I have two drum hoops off a military marching snare drum to be restored. This is one of those open ended jobs that has been underway for a while.
As can be seen from the picture above, one hoop was bare wood, presumably stripped to be repainted which I have subsequently primed. The second hoop is broken and obviously needs to be made whole again.
It is often tricky clamping things together whilst they are being glued – creativity is needed with the clamping arrangements.
This simple repair of glueing the ends back together is essentially a butt joint. It is sufficiently strong to hold the hoop round again, however it will probably break again as soon as any force is applied. Because I already have to repaint the other hoop, I decided to insert a new section of wood across the break as reinforcement creating a lap joint which is a lot stronger.
Then it was just a matter of painting. In order to get a good colour match, and to achieve gradual decoloration over time I used oil based paints, the same that I would use for painting pictures. It is a nice medium to work with because I can vary the shade subtly and create a more aged look with ingrained dirt. The problem is that different pigments have different drying times, so care needs to be taken as to which colour goes on top. In any case it took over a week for each colour to dry, so the whole painting process was a long one.
Like any of these jobs, I learnt a lot and would do things differently next time. I had major issues holding the hoop whilst painting, and initially I used the wrong type of brush. It is one of those end results that is only okay; I can live with it, but it is not perfect.
However, it doesn’t need to be perfect, because the final stage of the process is antiquing. The customer does not want a hoop that looks brand new, it needs to look old and “period”. So once I have a painted hoop, I can start removing that paint, and applying grime effects to replicate the bashes, knocks and handling of a hundred years of use.
It seems like I have been occupied taking lots of small steps with large projects recently and have neglected to take photographs and write posts about them. This is one of those jobs that have been on the go for a while.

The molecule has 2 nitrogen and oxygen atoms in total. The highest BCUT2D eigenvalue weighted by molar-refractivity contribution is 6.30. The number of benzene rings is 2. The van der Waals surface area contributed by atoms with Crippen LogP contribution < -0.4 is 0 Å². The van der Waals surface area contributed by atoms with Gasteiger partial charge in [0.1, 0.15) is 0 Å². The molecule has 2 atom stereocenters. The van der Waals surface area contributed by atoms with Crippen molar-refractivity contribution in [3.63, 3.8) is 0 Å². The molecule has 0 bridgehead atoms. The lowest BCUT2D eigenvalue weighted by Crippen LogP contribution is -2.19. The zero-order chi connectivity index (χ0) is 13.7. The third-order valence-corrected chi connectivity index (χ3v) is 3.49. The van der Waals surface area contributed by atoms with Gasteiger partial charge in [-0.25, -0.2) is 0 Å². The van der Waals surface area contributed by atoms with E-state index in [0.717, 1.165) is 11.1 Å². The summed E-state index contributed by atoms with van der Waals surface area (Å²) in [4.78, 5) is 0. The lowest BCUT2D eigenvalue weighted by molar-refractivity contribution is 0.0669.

As can be seen this vintage bass drum has seen better days. There are several aspects that need to be repaired. First on the list to make a new counter hoop to replace the original which is in several pieces and cannot be practicably repaired.
I have never needed to make a counter hoop in wood before, the hoops I make are normally polished stainless steel. This lack of prior experience is never a problem, the reality is that I spend most of my working life going into the unknown, which is how I develop new methods and techniques to constantly improve quality. What I therefore do have is a lot of know how.
So I started by planing a long board of oak to the depth of the hoop and cutting off a thin strip, in the above picture I am using the thicknessing sander I built to clean up the sides of saw marks and make the width uniform.
There are two types of jigs or pattern used to make things; internal or external. A pie dish is an external mould. I made an internal mould to prevent the hoop forming below the correct diameter. Then I calculated the circumference which gives me the length of the strip of wood so that I could angle the ends to create a scarf joint.
The long strip is then steamed (inside a long tube) until it goes floppy, then bent around the mould and clamped in place until the wood has cooled and set. The next day the hoop came out of the mould so that it could dry off for a while.
When oak gets wet, the tannins are pulled out and the surface of the wood (and my hands) get stained black. The moisture will also lift surface fibres. Both issues are resolved by sanding until that surface layer is removed. The final step before varnishing is to create the radiuses on the external edge.
The next job is to make replacement barrels for the tuning lugs. These are solid with the thread cut into them, so to replicate them it is lathe work: drilling a small pilot hole a long way into a thin rod. This is a heart in the mouth process, if that drill bit snaps inside the rod, then it goes in the scrap bin; obviously there is a hole at either end. Patience, care and feel gets there in the end.
With the barrels made, they can be sent to be chrome plated. In 1233: (part 2) I will assemble and finish the drum.